The latest installments in Altamont’s “Cut from a different cloth…” web clips, filmed by Altamont
Apr 02 2012
Altamont Palm Springs Demo
Jul 16 2012
Emerica X Altamont Andrew Reynolds Shoe
Mar 20 2012
Altamont Demo and More
Jan 13 2012
Spitfire Welcomes Andrew Reynolds
Dec 02 2011
12/2/11 Weekly Review
Aug 17 2011
Andrew Reynolds’ Insights Part 2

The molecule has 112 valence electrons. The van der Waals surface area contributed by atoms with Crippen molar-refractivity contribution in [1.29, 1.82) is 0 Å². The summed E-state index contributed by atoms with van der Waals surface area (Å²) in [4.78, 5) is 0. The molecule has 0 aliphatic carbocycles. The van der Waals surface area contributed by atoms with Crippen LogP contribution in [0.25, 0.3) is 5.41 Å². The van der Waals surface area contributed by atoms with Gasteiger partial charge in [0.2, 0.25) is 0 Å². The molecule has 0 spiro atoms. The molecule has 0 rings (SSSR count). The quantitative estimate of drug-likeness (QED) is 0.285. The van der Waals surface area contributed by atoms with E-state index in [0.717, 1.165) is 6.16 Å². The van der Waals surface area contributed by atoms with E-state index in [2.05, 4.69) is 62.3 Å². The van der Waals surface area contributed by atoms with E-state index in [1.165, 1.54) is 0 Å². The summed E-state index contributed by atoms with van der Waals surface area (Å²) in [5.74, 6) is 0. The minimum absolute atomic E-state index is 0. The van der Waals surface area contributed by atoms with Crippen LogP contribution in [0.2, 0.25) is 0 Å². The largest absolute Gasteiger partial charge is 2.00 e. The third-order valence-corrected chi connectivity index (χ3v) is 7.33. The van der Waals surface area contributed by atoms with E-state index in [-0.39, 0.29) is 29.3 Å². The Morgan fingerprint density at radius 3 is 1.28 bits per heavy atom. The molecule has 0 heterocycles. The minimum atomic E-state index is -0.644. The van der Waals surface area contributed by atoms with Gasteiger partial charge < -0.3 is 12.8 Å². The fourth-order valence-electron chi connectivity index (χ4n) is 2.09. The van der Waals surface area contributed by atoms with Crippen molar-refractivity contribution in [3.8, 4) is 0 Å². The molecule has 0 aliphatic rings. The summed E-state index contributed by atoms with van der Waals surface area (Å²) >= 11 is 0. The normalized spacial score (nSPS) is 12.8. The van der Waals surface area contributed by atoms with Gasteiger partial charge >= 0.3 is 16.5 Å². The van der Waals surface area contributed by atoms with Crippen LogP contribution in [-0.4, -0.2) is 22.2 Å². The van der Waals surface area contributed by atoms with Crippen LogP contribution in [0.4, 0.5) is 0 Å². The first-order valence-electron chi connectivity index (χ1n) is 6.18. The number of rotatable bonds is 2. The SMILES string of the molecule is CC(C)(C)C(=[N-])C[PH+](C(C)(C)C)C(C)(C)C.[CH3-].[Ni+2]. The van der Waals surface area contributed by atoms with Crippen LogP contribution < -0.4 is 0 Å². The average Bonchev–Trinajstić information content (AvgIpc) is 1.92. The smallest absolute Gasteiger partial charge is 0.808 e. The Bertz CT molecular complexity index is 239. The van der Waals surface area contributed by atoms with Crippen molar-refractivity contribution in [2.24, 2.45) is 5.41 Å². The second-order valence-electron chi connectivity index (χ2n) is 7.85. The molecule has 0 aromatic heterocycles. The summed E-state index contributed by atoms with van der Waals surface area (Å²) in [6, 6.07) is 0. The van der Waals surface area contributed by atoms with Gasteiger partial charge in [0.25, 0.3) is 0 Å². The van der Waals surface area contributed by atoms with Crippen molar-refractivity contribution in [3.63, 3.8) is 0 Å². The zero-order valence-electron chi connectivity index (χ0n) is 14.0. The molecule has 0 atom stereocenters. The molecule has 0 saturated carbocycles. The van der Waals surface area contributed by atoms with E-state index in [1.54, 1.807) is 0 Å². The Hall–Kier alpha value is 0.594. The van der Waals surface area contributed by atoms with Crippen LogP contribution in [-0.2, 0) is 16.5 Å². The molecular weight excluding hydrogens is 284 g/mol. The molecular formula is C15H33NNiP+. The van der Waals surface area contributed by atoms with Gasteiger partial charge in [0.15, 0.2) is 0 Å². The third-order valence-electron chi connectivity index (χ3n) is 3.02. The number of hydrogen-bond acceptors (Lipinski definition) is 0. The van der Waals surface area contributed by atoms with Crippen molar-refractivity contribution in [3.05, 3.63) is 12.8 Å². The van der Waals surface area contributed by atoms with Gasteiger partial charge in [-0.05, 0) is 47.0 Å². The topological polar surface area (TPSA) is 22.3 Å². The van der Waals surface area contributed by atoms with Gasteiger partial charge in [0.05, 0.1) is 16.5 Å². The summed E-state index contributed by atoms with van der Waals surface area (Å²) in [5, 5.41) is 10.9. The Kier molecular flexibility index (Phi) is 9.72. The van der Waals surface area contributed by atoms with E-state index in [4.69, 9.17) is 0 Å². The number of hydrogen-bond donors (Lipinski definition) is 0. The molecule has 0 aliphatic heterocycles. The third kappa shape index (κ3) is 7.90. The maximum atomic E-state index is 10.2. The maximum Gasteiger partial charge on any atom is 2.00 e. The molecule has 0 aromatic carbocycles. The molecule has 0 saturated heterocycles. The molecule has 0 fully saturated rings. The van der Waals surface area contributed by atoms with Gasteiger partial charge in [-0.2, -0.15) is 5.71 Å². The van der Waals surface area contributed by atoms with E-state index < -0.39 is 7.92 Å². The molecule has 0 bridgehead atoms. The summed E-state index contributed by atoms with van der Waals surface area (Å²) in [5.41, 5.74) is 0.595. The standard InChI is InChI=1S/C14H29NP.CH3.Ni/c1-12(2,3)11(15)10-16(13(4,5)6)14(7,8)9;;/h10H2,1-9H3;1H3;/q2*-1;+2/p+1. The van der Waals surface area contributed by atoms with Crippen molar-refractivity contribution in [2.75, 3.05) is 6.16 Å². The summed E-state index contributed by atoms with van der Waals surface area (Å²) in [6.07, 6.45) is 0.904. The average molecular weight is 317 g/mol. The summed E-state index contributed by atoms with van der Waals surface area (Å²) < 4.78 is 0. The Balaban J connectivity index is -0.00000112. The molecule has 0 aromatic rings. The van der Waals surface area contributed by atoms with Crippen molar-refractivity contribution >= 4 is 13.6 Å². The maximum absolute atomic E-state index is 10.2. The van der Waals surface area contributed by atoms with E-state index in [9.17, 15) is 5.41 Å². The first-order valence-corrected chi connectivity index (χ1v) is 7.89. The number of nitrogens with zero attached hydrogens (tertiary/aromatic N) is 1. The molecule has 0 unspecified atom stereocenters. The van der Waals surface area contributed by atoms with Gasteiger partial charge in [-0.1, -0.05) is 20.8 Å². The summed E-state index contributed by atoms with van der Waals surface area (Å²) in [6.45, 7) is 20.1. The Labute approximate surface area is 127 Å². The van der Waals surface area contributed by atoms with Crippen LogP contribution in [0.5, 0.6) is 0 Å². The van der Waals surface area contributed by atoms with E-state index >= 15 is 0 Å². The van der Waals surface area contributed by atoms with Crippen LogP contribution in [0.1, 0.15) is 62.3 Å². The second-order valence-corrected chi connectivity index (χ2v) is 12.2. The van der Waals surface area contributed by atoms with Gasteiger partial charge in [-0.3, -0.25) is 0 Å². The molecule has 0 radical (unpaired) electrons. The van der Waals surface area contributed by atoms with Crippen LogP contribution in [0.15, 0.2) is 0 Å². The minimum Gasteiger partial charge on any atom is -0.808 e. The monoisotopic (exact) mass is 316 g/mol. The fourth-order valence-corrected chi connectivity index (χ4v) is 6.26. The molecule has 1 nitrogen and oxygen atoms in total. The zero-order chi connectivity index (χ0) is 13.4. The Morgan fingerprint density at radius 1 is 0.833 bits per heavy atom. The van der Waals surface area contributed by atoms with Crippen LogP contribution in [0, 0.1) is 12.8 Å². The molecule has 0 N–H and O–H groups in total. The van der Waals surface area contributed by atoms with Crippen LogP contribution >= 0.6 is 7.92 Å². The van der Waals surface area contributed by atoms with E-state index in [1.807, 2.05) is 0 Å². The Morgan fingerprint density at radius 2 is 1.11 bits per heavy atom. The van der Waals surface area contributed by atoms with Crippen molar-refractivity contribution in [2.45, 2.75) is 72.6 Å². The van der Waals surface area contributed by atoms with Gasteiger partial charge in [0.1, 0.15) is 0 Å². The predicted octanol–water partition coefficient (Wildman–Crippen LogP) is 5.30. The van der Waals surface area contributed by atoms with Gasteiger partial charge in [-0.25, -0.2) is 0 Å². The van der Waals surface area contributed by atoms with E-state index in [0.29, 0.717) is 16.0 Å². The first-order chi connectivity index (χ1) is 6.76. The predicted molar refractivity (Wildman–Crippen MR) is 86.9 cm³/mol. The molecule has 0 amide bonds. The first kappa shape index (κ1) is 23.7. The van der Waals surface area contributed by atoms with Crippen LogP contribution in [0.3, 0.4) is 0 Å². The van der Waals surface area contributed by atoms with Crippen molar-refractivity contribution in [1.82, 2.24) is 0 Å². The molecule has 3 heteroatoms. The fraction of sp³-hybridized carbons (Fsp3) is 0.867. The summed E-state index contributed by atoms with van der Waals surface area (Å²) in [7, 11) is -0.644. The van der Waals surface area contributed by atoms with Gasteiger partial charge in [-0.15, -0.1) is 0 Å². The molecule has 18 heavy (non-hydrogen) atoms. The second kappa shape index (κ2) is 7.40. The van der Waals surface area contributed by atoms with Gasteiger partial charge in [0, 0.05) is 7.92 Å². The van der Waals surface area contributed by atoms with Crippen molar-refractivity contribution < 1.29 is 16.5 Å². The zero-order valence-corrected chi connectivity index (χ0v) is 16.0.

Saw your comment on cahsr.blogspot.com. A cpolue of things you may want to consider:a) cities and counties in California depend on property and sales tax revenue to fund local services like schools, roads, transit etc. I suspect the real reason behind the preference for Pacheco is that communities in the SF peninsula want people who work there to also live there, to protect realty values and their tax base.High speed rail service for the East Bay, Livermore Valley and part of the Central Valley could encourage even more Silicon Valley worker bees to move to Alameda, San Joaquin and Stanislaus counties. The term often used to refer to this is sprawl , but that actually refers to the unbridled expansion of low-rise construction in a single city. HSR is really about exurbanization , i.e. people living near the center of one city and working near the center of another, far away.In France, the TGV network has greatly increased the attractiveness of this new form of long-distance commuting. That’s fine by them, Paris is an old city with very little room for residential growth. No-one complains that SNCF is offering sweet deals for people who ride the TGV every day. In stark contrast to California, local authorities in France get their funding from the central government.Ergo, while running HSR over Altamont would indeed benefit a larger number of existing communities, people paying mortgages in Silicon Valley mostly prefer Pacheco. The risk of long-distance commuters moving to Gilroy is much smaller, because San Jose made sure long ago that residential development in southern Santa Clara county is highly restricted. For various reasons, there are also no passenger rail services to Hollister, Watsonville, Monterey or Salinas. For good measure, the Sierra Club even got the Assembly to explicitly prohibit the construction of a station in Los Banos.At a state level, Altamont does make more sense. It’s just that someone needs to assure Silicon Valley residents that it is in their best interest, as well.b) A new Dumbarton rail bridge isn’t going to happen, ever. Period. It would cost upward of $2 billion, far too much unless it is used for HSR and perhaps even then. Construction would inevitably stir up Bay mud laced with methyl mercury still leaching from tailings dumped into San Jose creeks during the Gold Rush. In a National Wildlife Refuge, that is not acceptable.More importantly, you want to pick the HSR technology that offers the greatest safety in the event of an accident, e.g. a derailment due to an earthquake. That means a design with an articulated frame, in which the wheelsets are located in-between rather than underneath the cars. The downside of this concept is that you can’t easily reconfigure the trainsets, which typically provide 300-500 seats each. The best you can do is combine two trainsets into a long single train.Splitting and recombining trainsets serving SF and SJ, respectively, at either Redwood City or Fremont would cost valuable time. Alternating single trainsets to these destinations would cut the service frequency to each in half. Ridership per trainset would also be lower than if every train served both ends of the SF peninsula.Of course, there is an obvious alignment that would do just that, avoid the construction of a new rail bridge and still serve secondary stations with non-express trains. Note that CHSRA did not even include it in its list of variations on the Altamont option quite possibly on purpose. One of the downsides is that the SF-LA line haul time would probably be ~20 minutes longer than via Pacheco, because of lower speed limits. At the time, it was believed that short-hop flights would be the primary competition for HSR only later did it become apparent that it’s really the car. UPRR’s idle Southern Pacific Milpitas Line (SPML) branches off the peninsula corridor south of Santa Clara station and runs through north San Jose and up the East Bay to Niles and beyond. North of Milpitas, the SPML is adjacent to the separate Western Pacific Milpitas Line (WPML), a ROW that Santa Clara county bought for the planned BART extension to Santa Clara.Construction of an HSR alignment along the narrow SPML ROW would surely face ferocious opposition from nearby condo owners, even if the tracks are placed underground possibly on top of one another and the street level is ultimately converted to a linear park. Moving the VTA light rail line up to street level would be a hassle, but there are also more daunting technical issues: a high water table and, tunneling under the 101 freeway.Moreover, the solution implies that San Jose Diridon would *not* be served by HSR trains. If the planned BART extension ever gets built, that would be survivable. However, its costs have escalated to a staggering $300 million/mile, well beyond all rhyme or reason.
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